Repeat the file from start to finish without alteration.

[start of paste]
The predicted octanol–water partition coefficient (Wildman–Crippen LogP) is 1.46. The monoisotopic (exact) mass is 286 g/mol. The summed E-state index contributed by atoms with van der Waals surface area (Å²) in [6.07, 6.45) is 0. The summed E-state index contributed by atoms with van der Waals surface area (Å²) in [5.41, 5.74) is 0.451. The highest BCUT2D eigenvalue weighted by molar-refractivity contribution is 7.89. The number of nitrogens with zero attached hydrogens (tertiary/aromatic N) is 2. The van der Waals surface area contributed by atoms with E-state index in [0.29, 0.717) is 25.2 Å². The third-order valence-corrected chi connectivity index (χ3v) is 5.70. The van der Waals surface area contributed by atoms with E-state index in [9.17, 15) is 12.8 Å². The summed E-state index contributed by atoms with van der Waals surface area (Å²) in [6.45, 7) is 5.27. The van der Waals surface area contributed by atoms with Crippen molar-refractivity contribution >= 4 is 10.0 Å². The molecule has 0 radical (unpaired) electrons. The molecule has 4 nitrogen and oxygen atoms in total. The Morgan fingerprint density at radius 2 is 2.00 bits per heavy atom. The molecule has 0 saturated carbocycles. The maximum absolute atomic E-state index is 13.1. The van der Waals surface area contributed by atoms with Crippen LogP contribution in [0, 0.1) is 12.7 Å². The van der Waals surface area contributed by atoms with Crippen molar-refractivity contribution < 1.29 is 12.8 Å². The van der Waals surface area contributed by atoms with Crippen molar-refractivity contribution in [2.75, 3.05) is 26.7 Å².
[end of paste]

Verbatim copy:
The predicted octanol–water partition coefficient (Wildman–Crippen LogP) is 1.46. The monoisotopic (exact) mass is 286 g/mol. The summed E-state index contributed by atoms with van der Waals surface area (Å²) in [6.07, 6.45) is 0. The summed E-state index contributed by atoms with van der Waals surface area (Å²) in [5.41, 5.74) is 0.451. The highest BCUT2D eigenvalue weighted by molar-refractivity contribution is 7.89. The number of nitrogens with zero attached hydrogens (tertiary/aromatic N) is 2. The van der Waals surface area contributed by atoms with E-state index in [0.29, 0.717) is 25.2 Å². The third-order valence-corrected chi connectivity index (χ3v) is 5.70. The van der Waals surface area contributed by atoms with E-state index in [9.17, 15) is 12.8 Å². The summed E-state index contributed by atoms with van der Waals surface area (Å²) in [6.45, 7) is 5.27. The van der Waals surface area contributed by atoms with Crippen molar-refractivity contribution >= 4 is 10.0 Å². The molecule has 0 radical (unpaired) electrons. The molecule has 4 nitrogen and oxygen atoms in total. The Morgan fingerprint density at radius 2 is 2.00 bits per heavy atom. The molecule has 0 saturated carbocycles. The maximum absolute atomic E-state index is 13.1. The van der Waals surface area contributed by atoms with Crippen LogP contribution in [0, 0.1) is 12.7 Å². The van der Waals surface area contributed by atoms with Crippen molar-refractivity contribution < 1.29 is 12.8 Å². The van der Waals surface area contributed by atoms with Crippen molar-refractivity contribution in [2.75, 3.05) is 26.7 Å².